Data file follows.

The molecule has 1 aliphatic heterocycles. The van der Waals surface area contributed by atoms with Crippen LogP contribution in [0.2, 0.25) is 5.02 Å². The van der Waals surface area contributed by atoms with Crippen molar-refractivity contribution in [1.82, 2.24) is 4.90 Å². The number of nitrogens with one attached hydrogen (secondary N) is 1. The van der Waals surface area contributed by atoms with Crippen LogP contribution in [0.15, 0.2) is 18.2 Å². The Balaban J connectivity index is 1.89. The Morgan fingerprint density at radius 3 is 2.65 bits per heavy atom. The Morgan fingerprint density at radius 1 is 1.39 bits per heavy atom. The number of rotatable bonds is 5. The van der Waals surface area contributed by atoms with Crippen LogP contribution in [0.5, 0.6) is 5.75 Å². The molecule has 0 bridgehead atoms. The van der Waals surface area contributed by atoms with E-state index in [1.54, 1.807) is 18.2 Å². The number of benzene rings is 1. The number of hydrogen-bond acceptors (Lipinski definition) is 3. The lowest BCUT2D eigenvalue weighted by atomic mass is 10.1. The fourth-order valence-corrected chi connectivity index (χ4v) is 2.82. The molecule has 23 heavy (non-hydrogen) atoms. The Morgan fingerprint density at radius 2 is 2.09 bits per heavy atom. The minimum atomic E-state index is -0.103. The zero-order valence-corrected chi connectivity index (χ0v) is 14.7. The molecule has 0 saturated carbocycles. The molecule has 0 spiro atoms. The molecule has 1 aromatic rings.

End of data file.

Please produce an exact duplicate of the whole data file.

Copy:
The molecule has 1 aliphatic heterocycles. The van der Waals surface area contributed by atoms with Crippen LogP contribution in [0.2, 0.25) is 5.02 Å². The van der Waals surface area contributed by atoms with Crippen molar-refractivity contribution in [1.82, 2.24) is 4.90 Å². The number of nitrogens with one attached hydrogen (secondary N) is 1. The van der Waals surface area contributed by atoms with Crippen LogP contribution in [0.15, 0.2) is 18.2 Å². The Balaban J connectivity index is 1.89. The Morgan fingerprint density at radius 3 is 2.65 bits per heavy atom. The Morgan fingerprint density at radius 1 is 1.39 bits per heavy atom. The number of rotatable bonds is 5. The van der Waals surface area contributed by atoms with Crippen LogP contribution in [0.5, 0.6) is 5.75 Å². The molecule has 0 bridgehead atoms. The van der Waals surface area contributed by atoms with E-state index in [1.54, 1.807) is 18.2 Å². The number of benzene rings is 1. The number of hydrogen-bond acceptors (Lipinski definition) is 3. The lowest BCUT2D eigenvalue weighted by atomic mass is 10.1. The fourth-order valence-corrected chi connectivity index (χ4v) is 2.82. The molecule has 23 heavy (non-hydrogen) atoms. The Morgan fingerprint density at radius 2 is 2.09 bits per heavy atom. The minimum atomic E-state index is -0.103. The zero-order valence-corrected chi connectivity index (χ0v) is 14.7. The molecule has 0 saturated carbocycles. The molecule has 0 spiro atoms. The molecule has 1 aromatic rings.